More fantastic plastic facts

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I’ve previously talked about the thickness of plastic, how it’s measured in microns and how thick a micron actually is. For those of you with short memories, or who are too busy to go hunting for the article in question (which, to save you the trouble, is here), a micron should actually be called a micrometre which is one millionth of a metre, one thousandth of a millimetre, or 0.000039 inches.

 

Microns…Give Me Strength!

It was an article that piqued interest among some and frustration among others. “Yes, yes, Davpack blogger,” the latter cried, “that’s all very interesting, but how does it relate to your clear polythene bags? We now know that your 125-micron heavy duty poly bags are 0.125mm thick and that that’s about 25% thicker than a human hair. But we’re uneducated in the world of plastics and that still sounds tiny to us! In a nutshell, what can we put in it without the contents dropping straight through and smashing to pieces on the floor below?”

Calm down. The simple answer is anything weighing up to about 20kg. Naturally, you wouldn’t want to put in anything that weighed 20kg and had lots of sharp edges as well, but these are pretty tough packaging products we’re talking about.

“Thank you. Now that’s useful information and quite impressive. What about at the other end of the scale? Your thinnest polybags are 20 microns thick. Now, to us, there doesn’t seem a whole lot of difference between 0.125mm and 0.02mm, but we’re guessing that in the world of plastic bags it’s quite significant.”

And you’d be right. You wouldn’t want to take a chance on anything above 1.5kg.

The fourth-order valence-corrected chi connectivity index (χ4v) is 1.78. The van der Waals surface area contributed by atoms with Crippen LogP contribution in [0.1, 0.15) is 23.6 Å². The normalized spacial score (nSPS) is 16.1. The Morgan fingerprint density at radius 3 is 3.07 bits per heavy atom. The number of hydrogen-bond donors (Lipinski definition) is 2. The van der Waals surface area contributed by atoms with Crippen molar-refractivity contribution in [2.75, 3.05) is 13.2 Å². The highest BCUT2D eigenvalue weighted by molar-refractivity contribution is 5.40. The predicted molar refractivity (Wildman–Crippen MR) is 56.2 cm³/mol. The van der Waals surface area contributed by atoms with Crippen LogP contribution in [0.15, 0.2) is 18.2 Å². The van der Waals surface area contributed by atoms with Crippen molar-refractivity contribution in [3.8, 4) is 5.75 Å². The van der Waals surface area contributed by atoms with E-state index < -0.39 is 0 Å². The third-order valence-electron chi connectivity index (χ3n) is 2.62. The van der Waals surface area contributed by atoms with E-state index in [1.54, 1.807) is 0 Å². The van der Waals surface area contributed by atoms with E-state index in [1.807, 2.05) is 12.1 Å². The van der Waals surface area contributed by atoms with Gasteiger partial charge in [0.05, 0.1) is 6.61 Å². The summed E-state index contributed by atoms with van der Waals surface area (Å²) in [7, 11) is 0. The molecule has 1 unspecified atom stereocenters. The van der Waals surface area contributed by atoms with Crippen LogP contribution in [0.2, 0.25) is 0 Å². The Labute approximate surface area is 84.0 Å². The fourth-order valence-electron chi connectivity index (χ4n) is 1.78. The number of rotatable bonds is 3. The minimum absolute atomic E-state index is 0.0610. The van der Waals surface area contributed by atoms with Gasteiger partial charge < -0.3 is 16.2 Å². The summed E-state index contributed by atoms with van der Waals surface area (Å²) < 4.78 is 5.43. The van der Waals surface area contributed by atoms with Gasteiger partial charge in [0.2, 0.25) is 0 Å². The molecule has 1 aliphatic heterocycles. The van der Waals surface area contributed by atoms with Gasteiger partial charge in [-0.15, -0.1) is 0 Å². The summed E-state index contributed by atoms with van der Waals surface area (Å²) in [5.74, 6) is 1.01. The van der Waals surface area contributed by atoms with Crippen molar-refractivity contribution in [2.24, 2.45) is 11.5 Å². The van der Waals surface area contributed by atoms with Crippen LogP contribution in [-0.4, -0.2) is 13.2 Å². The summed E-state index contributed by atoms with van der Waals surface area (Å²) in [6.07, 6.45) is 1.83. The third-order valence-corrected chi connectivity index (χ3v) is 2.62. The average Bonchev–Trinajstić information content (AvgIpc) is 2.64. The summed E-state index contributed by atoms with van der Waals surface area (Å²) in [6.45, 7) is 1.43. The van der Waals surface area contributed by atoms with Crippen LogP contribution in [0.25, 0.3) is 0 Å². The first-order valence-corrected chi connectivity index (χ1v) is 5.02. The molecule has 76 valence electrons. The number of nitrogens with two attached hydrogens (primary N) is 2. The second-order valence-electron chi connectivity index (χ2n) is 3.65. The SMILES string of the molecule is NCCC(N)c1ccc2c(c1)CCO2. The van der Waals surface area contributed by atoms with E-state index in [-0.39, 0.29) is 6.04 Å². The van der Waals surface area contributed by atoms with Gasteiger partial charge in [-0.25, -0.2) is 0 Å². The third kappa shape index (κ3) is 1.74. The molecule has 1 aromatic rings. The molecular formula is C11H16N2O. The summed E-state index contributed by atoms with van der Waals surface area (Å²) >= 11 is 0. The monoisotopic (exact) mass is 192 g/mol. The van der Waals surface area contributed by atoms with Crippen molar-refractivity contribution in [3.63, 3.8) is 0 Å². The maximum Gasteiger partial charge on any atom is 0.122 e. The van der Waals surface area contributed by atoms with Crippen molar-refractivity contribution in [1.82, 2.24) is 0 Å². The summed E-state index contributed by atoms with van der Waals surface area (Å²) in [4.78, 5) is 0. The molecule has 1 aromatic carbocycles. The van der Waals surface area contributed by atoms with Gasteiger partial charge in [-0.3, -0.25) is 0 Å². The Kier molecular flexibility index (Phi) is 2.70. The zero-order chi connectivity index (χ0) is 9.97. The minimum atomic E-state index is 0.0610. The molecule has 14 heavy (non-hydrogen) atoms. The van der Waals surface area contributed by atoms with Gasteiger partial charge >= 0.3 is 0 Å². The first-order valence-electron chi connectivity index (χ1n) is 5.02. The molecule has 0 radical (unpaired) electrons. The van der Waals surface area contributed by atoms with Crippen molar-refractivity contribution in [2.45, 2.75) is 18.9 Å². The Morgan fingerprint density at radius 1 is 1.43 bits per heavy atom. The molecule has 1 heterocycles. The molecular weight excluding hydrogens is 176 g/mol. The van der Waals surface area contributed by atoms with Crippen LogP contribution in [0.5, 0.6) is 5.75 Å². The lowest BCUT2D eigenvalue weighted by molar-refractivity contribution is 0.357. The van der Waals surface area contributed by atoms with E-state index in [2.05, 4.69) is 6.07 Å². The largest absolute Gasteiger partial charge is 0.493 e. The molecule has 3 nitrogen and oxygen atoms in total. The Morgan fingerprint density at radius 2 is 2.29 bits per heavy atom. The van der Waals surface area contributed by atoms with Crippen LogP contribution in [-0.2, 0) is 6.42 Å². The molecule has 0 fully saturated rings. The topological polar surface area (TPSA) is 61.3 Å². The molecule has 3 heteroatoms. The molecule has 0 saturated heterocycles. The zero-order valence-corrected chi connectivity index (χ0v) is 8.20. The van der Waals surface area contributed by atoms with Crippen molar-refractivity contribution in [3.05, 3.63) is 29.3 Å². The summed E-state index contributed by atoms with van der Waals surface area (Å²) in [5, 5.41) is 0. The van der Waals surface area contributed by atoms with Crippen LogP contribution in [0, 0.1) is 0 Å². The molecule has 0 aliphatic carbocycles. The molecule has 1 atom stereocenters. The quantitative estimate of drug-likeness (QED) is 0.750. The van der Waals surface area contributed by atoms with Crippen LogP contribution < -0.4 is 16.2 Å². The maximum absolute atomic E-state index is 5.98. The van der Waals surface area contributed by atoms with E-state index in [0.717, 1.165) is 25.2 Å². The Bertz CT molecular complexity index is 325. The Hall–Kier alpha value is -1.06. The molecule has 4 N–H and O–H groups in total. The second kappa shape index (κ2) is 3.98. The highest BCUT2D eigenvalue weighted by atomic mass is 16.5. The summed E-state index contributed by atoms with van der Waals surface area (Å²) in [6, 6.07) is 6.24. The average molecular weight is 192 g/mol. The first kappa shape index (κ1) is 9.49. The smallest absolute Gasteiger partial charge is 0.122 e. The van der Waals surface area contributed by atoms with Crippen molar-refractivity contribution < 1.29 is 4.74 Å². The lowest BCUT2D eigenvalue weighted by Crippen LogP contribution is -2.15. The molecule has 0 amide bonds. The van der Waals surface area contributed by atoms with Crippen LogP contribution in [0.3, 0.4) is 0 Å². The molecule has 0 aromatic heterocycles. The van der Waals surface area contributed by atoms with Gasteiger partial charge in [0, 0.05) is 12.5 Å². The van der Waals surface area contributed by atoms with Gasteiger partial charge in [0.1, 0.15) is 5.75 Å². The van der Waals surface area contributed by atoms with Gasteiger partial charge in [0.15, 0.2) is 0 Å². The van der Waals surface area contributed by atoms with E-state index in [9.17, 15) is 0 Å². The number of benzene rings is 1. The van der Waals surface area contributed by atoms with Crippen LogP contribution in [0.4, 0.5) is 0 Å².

Up, up and away!

“Trickier one now. If you took your largest poly bag and filled it with helium, would it be able to carry our husbands and wives away?”

Well, we have 100-micron heavy duty gusseted poly bags that measure 1200 x 2000 x 2300mm. That gives us a volume of 5.52m3. Helium can lift about 1.1kg per cubic metre, so that bag would be able to lift just over 6kg; that means that, unless your spouses are really, really small, the answer would have to be no. You might be able to get a couple of Pomerainians off the ground, if that’s any use.

“Not really, but thanks anyway, Davpack blogger.”

No problem.

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Dave Smith

With a background that has included spells in marketing and editorial management in the publishing and performing arts industries, Dave is now a valued member of Davpack’s marketing team, where he is our lead blogger and senior copywriter. Still relatively new to the business, he will be aiming to look at the world of cardboard boxes and packaging materials from a slightly different angle to the usual. Davpack

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